Last Wednesday, Opportunity staff and supporters gathered for the quarterly conference call hosted by the Board of Governors. The topic was “Bank-Building in Africa” and Opportunity’sBanking on Africa campaign, a discussion led by two of our experts in the International Business Development department: Dennis Ripley, SVP of programs, and Simona Haiduc, VP of program management. Young Ambassadors for Opportunity (YAO) member Ed Kashmarek got a chance to join in and he shares an overview of some of the notable pieces of information he learned on the call:
Opportunity International has a bold vision to bring life-changing financial services to five million impoverished people in sub-Saharan Africa over the next five years, where less than 10% of the population has an account with a financial institution. In 2008, Opportunity launched the Banking on Africa campaign to help develop an array of financial services that address the capital infrastructure needs of communities isolated from the financial system. For more, visit:opportunity.org/bankingonafrica.
- Banking on Africa focuses on rural families because 75% of people in Africa live in rural areas, and most of those are farmers.
- People need access to microfinance safety nets like loans, savings, and microinsurance because short-term economic setbacks can lead to long-term problems for households in poverty.
- Savings accounts are in extremely high demand enabling people to better prepare for their futures.
They are expanding this model in certain countries, such as with agricultural finance program in Malawi. The goals:
- To reach every family within 60 minutes of their homes, more recently aiming for 20 minutes
- Expansion of big branches, with smaller satellite branches in small villages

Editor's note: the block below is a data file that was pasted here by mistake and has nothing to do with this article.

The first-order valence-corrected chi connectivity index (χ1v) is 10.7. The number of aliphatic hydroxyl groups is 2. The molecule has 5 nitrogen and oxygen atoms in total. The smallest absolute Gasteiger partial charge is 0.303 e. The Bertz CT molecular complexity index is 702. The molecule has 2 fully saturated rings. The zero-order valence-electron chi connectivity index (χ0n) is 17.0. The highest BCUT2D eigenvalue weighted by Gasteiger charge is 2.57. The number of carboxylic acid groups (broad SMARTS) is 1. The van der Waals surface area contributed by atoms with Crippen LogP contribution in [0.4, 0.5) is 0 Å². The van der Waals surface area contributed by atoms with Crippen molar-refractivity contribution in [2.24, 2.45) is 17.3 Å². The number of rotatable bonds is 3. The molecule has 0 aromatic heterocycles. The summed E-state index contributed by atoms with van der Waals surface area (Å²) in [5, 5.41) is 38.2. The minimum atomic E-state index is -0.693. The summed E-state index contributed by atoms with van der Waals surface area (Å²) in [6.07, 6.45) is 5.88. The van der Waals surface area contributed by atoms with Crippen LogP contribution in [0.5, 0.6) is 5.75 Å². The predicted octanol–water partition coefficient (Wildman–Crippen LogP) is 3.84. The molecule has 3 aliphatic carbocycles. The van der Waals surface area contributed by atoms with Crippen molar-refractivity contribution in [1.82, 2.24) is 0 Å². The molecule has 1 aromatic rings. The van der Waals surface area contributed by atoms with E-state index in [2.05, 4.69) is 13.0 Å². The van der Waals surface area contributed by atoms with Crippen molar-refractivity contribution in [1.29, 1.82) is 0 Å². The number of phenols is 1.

- Banking kiosks and ATMs
- Mobile banking vehicles are used to test demand before setting up kiosks
- Six mobile banking vehicles are already in usein Malawi
1. Point-of-sale (POS) devices:
- In retail shops (food stores, gas stations, post office)
- Less costly than brick-and-mortar banks
- Convenience and security of biometric smart cards to: make a loan payment, draw down from a loan, make deposits
- Transfer between accounts
- Reduction of transaction costs: branch banks $2.00, POS $0.20, cell phone banking $0.05 (lower for POS and cell phone banking due to fewer overhead costs like buildings or employees)
2. Mobile phone banking: Mobile phone ownership in Africa is growing fast. With an estimated 15 million mobile phone banking customers with Safaricom carrier alone, there is the potential to reach 90-95% of country in cost-efficient manner
- GPS mapping of land to accurately determine land size
- Questionnaires to determine family size, cash flow of household to understand the financial situation, potential or limitations, of the family and determine appropriate loan levels
- Lend to borrowers with a good credit history with Opportunity
- Don’t over-indebt borrowers (protect borrowers)
Two of our major strategic partners in this program are the Gates Foundation and theMasterCard Foundation. These foundations don’t push for certain directions, allow Opportunity flexibility and spend time on the ground seeing Opportunity’s work firsthand, and they have a good alignment with Opportunity philosophy and strategies. They want to see continued focus on access to savings accounts for rural families, and an emphasis on moving small farmers from subsistence to commercial farming–want to do projects well, at scale, in a sustainable manner.
Opportunity’s due diligence before starting a bank in a country:
- Thorough market assessment, entry strategies
- Entry strategies specifically tailored for different countries
- Discussions with central bankers
- Acquiring deposit-taking license to get access to cheap funds
- Access capital markets once bank is sustainable
- Research and development on how to better reach clients
Opportunity fundraising goal for 2012: $384 million–
- $220 million from client deposits ($50 million raised so far)
- $124 million from donors ($109 million raised so far)
- $40 million from loans ($24 million raised so far)
|Ways to make an impact in Africa: